Giclée prints on Hahnemühle Photo Rag
A commission by The Art Collection Telekom for I Am the Mouth at MSU – Museum of Contemporary Art Zagreb.
Monuments depicts a hand, the artist’s own, in a series of interactions with a set of everyday materials and objects – from cotton balls, elastic bands and pieces of wood, to a brick, a work glove, a tape spool and a door stopper. Transformed in the act of holding, crumpling, “inhabiting” or gripping these banal materials, the hand in Horvat’s images is removed from its usual context and presented as both body and object, or as combination of the two.
Displayed ‘vertically’ – as raised fists, reaching fingers or open palms – the severed hands with objects become hybrid structures whose purpose and scale is playfully uncertain. The hands here are in one sense miniatures, shown smaller than human scale, and in another sense, gigantic, manifested – as indicated by the title – as a set of propositions for imaginary or speculative monuments.
Shot by the artist with her one hand taking a picture of the other, Monuments arises from a kind of a mini contortionist act in which the body attempts to see itself. For each image, the performing hand is stretched and pushed away from the rest of the body, so that the other hand can gain enough distance to capture the image.
Whereas most images in the series sketch monuments through the mundane interaction of a hand with commonplace “stuff”, a few images eschew objects or materials altogether to offer the bare hand as something monumental. Imagining the human body part as monument (or as part-monument), Horvat draws out a tension between the body’s emphemerality and the more durable materiality of monuments proper; structures built for posterity and intended to outlast us. Invoking their more fragile temporality, Horvat’s monuments suggest a kind of monumentalising of the fleeting, the temporary and the everyday. Focusing on mundane interaction, these makeshift structures can be seen as memorialising the body’s temporary experience of the material world.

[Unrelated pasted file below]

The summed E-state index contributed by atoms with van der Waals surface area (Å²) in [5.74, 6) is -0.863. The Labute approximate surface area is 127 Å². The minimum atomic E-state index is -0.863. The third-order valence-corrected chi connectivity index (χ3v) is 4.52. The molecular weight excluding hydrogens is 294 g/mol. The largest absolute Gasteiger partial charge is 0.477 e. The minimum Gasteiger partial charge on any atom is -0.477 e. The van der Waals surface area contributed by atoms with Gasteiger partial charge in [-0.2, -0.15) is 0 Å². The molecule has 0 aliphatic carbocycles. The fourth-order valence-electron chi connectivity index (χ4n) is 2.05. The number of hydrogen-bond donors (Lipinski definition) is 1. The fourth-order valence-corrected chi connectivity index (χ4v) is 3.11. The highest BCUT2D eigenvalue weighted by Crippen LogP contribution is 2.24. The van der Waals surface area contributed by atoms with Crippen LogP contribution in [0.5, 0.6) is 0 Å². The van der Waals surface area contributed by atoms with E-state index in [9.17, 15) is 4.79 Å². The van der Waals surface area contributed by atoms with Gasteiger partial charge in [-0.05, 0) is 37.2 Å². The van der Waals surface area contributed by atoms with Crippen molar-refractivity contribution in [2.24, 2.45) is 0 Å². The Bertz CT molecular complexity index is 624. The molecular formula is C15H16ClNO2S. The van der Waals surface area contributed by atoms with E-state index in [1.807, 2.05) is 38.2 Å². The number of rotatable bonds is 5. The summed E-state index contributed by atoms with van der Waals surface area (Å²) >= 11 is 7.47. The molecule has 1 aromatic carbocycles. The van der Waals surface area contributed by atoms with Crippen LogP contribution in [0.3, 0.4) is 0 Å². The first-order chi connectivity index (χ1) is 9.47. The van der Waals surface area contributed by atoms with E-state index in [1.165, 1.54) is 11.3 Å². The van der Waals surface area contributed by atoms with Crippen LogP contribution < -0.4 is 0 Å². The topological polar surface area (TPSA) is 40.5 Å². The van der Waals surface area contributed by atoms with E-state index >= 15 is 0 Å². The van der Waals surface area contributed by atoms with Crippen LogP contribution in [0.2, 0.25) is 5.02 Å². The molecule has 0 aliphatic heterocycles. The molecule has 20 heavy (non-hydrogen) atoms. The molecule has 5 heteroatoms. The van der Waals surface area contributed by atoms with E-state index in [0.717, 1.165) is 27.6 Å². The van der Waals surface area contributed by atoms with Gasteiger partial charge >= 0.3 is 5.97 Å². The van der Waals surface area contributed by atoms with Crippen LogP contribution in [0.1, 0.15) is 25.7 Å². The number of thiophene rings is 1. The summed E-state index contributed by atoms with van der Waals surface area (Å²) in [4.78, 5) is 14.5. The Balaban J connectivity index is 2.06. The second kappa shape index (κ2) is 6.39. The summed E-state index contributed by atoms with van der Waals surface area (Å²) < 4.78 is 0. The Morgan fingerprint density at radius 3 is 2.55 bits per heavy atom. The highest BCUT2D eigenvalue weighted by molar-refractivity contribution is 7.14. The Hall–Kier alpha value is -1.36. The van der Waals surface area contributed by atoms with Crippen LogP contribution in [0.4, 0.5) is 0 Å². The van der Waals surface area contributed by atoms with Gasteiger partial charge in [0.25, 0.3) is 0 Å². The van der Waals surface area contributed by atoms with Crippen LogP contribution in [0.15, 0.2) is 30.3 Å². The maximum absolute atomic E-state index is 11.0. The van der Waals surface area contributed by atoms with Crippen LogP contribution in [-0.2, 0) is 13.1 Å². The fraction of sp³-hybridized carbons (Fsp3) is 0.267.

In a series of encounters with different materials, the hand is transformed from an isolated body part into something ‘other than the body’: appearing at times as trees, or buildings; as structures both organic and human-made. Approaching ‘a part’ as if it were ‘the whole’, the hand in these images becomes a ‘creature’ – a thing at once grotesque and comical.
Via a kind of a pictorial demonstration of the hand’s gestural vocabulary, Monuments images indirectly flag certain iconic hand gestures that engender states or conditions often represented in monuments proper: those of protest, freedom, pride and defiance. In the mix here, however, are also the more throw-away, banal and affect-less gestures, as well as gestures that invoke “unheroic” acts or states: turmoil, frustration, hesitation, surrender.
In that sense, the series can be seen as charting a range of tests for the hand, demonstrating the hand’s (as a stand-in for the body) capacity to morph, to adapt to different material conditions – as well as manipulating those to fit its desires and purposes – and it does so sometimes with determination and sometimes with resignation, but in any case persevering, re-emerging time and again resilient, and seemingly always up for more.